Monday, December 17, 2012

Fethullah Gulen & Peacebuilding: Gulen Movement builds Peace through Education and Dialogue

(Video Duration: 8 mins. 22 secs. )

Eileen Eppig, Ph.D.
Prof. Eileen Eppig of College of Notre Dame speaks on the contributions of Fethullah Gulen to peacebuilding at the 5th Annual Dialogue Dinner with the theme Peace Through Education and Dialogue, held by Marti in Pikesville, Maryland on Nov. 29, 2012:

Starting her remarks with reciting the opening chapter from the Qur'an, Dr. Eppig stated that "peace is something that we all desire" and that Fethullah Gulen "is a wonderful Turkish example":

Fethullah Gulen "is a humble, influential and outstanding scholar, writer, lecturer and peace activist. Fethullah Gulen is a Sufi-inspired Muslim, and is known for creating schools of tolerance and peace and also hospitals, TV station and a newspaper dedicated to promoting peace.

Gulen has chosen two means for peace, education and dialogue." Education in Gulen's thought "is not only transmitting knowledge but also communicating a way of life, a way of living that will build unity among people. The Gulen movement has built hundreds of schools of tolerance in over 80 countries of the world with the help of volunteers." For instance, Filipino-Turkish schools operate in Philippines since 1995, which "are bridging a gap" and schools operate in Iraq since 1999, which serve as "islands of peace".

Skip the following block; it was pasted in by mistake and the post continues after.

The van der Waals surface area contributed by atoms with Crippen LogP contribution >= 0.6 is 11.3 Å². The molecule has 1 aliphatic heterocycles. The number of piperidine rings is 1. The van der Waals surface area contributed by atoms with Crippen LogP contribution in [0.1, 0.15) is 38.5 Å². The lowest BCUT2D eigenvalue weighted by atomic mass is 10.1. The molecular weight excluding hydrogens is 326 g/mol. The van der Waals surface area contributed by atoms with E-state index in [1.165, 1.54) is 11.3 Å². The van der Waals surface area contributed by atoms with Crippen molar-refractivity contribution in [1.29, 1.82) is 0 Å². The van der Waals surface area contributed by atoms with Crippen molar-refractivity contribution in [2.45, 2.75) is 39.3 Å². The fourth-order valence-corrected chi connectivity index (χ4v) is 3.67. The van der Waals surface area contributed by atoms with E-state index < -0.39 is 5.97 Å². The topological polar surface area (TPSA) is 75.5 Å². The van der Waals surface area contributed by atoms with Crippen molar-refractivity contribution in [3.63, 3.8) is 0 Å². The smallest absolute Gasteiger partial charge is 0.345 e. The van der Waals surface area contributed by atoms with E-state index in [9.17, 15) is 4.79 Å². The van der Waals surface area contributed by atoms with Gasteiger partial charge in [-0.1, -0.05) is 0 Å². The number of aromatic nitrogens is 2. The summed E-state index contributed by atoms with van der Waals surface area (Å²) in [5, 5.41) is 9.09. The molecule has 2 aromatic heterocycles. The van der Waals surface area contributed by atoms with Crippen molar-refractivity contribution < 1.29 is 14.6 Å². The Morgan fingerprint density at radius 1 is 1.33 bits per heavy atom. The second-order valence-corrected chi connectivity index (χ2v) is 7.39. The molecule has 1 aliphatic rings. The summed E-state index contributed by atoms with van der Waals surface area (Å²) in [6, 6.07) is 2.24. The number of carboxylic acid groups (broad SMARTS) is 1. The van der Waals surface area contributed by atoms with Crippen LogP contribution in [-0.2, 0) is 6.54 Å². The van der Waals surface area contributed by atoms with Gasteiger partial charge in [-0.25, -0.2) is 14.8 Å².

Dr. Eppig later mentioned dialogue as a second means: Gulen says the very nature of the religion demands dialogue. Religious dialogue can be a road to bringing everyone together under one tent. Gulen says the first step is to forget the hurts of the past, something that is not easily achieved, the second is to ignore polemical arguments, and the third to get precedence to what we have in common. An example for peacebuilding dialogue would be The Gulen Institute Youth Platform.

She concluded her remarks as follows: "We cannot all do the work of Fethullah Gulen, but we can each do something. We can first of all be aware of our prejudices and try to overcome them, we can educate ourselves about religions other than our own and we can seek any opportunity for interreligious dialogue; even if we accomplish one of these, I think we'll be one step closer to achieving peace for ourselves and for world."

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